French Onion Soup
What is French Onion Soup?
As the name suggests, French onion soup is a soup made of onions and served with croutons or cheese on top of a piece of bread, making it a one-pot dish. The dish may be prepared with different types of liquids and thickening agents, including:
The original version uses beef stock, though other versions are common today. The cheese used is usually Gruyere.
Origin of French onion soup
Onion soup has been popular since centuries in Europe. There is evidence to suggest that ancient Greeks and Romans ate onion soup. Though onion soup had been a staple of the poor since ages as onions were cheap and aplenty, the original onion soup included ginger and saffron, spices that the lower classes were unlikely to have used. Beef broth and wine were used to improve the flavour of the broth. The French version has been around at least since the 14th century. Served with bread pieces or croutons, it most likely originated in Lyon. There are many legends surrounding its origin, but these are probably just that – legends.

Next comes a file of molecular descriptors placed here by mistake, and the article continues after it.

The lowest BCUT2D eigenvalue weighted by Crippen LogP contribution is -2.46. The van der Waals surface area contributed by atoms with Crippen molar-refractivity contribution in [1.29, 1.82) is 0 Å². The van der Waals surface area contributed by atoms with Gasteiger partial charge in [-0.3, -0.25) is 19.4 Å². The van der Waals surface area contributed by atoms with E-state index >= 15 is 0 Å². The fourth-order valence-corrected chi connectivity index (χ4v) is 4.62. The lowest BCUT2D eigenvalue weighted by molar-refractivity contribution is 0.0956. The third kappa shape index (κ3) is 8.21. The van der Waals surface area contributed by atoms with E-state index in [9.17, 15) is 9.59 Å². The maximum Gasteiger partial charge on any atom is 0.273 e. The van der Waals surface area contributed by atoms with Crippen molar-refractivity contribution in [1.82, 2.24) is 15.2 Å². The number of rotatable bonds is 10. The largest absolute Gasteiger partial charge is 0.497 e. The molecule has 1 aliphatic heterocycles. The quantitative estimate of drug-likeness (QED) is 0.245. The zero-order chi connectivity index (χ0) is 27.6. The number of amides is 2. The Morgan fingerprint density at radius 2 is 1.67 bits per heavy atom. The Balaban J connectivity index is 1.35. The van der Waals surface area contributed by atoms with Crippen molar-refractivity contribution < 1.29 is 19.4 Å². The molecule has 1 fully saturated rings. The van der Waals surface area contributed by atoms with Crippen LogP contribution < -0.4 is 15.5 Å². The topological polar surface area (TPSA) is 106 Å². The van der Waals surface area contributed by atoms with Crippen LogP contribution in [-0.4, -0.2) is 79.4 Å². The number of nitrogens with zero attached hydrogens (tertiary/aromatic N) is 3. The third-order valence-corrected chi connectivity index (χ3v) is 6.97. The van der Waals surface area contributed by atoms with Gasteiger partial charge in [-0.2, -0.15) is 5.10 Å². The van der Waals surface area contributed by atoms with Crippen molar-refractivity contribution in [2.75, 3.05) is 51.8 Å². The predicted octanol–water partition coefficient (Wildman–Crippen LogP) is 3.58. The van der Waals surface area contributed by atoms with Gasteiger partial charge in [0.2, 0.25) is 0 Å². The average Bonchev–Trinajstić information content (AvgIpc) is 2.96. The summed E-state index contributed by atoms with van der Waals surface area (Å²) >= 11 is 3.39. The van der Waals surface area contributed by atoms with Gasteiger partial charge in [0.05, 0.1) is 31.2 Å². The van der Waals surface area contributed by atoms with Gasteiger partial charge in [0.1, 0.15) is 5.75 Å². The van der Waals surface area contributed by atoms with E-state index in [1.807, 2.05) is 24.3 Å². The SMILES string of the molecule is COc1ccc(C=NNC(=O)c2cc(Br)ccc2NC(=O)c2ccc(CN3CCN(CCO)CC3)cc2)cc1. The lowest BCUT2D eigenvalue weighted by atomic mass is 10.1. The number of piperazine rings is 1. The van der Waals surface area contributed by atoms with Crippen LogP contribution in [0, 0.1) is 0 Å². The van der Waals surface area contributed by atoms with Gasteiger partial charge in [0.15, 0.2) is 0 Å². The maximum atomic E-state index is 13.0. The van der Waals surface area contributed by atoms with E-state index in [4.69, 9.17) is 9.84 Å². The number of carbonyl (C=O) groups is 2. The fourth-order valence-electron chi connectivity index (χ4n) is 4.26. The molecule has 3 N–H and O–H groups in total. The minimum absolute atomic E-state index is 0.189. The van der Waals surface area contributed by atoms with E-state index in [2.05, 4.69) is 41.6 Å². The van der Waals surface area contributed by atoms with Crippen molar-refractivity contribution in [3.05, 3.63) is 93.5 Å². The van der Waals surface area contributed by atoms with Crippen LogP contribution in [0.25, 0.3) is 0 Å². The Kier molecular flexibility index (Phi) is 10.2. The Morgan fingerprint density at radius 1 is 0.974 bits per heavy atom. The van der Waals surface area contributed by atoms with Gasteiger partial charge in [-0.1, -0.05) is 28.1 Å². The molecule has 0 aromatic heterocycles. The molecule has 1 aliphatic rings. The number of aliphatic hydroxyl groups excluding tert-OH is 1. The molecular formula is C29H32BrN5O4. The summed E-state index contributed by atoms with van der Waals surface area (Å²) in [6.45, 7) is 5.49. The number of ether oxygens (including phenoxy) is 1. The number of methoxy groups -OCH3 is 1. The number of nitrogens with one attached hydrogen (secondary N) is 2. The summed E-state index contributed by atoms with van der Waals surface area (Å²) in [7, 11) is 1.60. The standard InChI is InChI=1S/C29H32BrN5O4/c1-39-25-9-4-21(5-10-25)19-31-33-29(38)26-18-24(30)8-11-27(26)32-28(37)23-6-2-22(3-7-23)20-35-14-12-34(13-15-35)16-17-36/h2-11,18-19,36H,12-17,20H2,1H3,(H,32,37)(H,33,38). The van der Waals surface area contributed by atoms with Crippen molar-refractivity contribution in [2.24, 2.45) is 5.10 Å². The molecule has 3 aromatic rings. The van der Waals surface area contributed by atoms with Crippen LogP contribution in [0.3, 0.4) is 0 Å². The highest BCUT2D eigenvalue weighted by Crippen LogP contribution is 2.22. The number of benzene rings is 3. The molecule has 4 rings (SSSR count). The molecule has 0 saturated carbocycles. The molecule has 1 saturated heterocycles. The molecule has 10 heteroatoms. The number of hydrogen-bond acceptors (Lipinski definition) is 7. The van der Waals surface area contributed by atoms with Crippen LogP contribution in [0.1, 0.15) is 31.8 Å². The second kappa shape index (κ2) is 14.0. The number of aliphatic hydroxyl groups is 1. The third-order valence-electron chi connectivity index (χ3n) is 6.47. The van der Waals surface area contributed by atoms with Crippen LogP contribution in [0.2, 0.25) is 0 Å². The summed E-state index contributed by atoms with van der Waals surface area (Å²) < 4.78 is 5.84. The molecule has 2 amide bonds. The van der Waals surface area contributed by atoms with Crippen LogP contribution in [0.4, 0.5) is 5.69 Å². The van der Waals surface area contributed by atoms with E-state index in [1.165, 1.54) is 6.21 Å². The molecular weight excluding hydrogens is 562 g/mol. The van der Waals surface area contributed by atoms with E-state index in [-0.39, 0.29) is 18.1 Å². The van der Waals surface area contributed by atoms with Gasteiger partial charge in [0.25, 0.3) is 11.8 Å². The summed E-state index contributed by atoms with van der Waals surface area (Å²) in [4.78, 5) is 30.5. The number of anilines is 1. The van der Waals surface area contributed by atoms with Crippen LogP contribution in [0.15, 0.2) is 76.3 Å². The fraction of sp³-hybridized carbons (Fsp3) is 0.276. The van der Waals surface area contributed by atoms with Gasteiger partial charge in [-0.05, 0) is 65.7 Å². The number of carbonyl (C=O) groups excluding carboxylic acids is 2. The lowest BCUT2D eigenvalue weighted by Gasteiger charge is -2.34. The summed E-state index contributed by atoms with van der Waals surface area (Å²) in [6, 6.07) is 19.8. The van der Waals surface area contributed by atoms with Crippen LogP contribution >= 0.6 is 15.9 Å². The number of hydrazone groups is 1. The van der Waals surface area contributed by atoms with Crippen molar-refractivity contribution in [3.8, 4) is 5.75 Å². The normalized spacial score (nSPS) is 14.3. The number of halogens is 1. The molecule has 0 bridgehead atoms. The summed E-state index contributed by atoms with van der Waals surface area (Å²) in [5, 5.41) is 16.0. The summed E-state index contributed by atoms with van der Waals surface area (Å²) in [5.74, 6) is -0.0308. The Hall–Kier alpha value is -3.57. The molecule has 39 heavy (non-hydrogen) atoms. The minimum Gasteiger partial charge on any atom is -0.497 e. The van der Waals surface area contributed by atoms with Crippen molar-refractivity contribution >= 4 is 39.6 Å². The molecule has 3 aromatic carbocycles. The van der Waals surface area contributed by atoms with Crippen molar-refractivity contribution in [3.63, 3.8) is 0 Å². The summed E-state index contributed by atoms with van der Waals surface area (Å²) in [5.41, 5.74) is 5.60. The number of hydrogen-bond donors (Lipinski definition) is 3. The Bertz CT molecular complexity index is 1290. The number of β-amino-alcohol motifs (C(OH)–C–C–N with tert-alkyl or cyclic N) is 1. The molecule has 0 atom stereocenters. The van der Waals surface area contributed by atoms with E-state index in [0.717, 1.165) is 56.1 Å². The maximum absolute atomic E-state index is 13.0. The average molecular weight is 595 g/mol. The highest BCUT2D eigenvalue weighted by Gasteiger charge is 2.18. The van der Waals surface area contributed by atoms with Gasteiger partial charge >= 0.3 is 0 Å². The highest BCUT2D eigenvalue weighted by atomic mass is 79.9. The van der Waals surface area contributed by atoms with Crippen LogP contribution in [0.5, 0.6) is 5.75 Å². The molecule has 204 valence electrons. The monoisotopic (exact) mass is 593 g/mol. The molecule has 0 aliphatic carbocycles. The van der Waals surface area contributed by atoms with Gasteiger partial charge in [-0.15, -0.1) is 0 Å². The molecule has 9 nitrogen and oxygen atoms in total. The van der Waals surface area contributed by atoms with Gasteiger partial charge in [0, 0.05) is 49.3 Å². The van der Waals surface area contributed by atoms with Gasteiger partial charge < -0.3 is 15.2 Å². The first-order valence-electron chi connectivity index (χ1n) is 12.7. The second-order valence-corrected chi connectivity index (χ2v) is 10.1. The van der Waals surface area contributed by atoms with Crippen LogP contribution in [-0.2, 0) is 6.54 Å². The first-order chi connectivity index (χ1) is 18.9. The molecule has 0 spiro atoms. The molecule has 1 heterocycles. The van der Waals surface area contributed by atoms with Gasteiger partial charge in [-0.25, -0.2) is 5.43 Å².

One cup (254 g) of french onion soup can contain:
Though it might appear to be just onions in water, this soup is full of nutrition. First, the onions provide anti-inflammatory enzymes to the body. Onions also provide vitamins, iron, folate, and potassium. The onions also have anticarcinogenic properties, antiplatelet activity, antithrombotic activity, antiasthmatic and antibiotic effects. If you are using chicken or beef stock, this will provide protein. Making the broth from beef bones will also provide collagen, which is good for skin and joint health. The cheese provides healthy fats. Overall, it is a healthy balanced meal in itself, though it is often eaten as a starter.
French onion soup recipes
This dish is fairly simple and standard. It can, however, be made with minor variations. Here are a couple of onion soup recipes.
Onion falls under the umbrella term of raw agricultural commodity. Onion is also classified as a spice. It regulates the growing of fresh vegetables, including onions. The FDA classifies onions as being among the most common vegetables consumed raw. In addition, the FDA also regulates all aspects of cheese production, including the Gruyere often used in making this dish. Gruyere must be cheese that is at least 90 days old, contain small holes, and have a mild flavor, and have 45 percent solid milkfat content at least. The USDA regulates the beef and other meat broth used in the dish. Any beef broth must contain at least 60% meat.
Le Parisien, Dégustation : la soupe à l’oignon, bonne à en pleurer !
May Simpkin, Healthy French Onion Soup
Griffiths, Gareth et al. “Onions–a global benefit to health.” Phytotherapy research : PTR vol. 16,7 (2002): 603-15. doi:10.1002/ptr.1222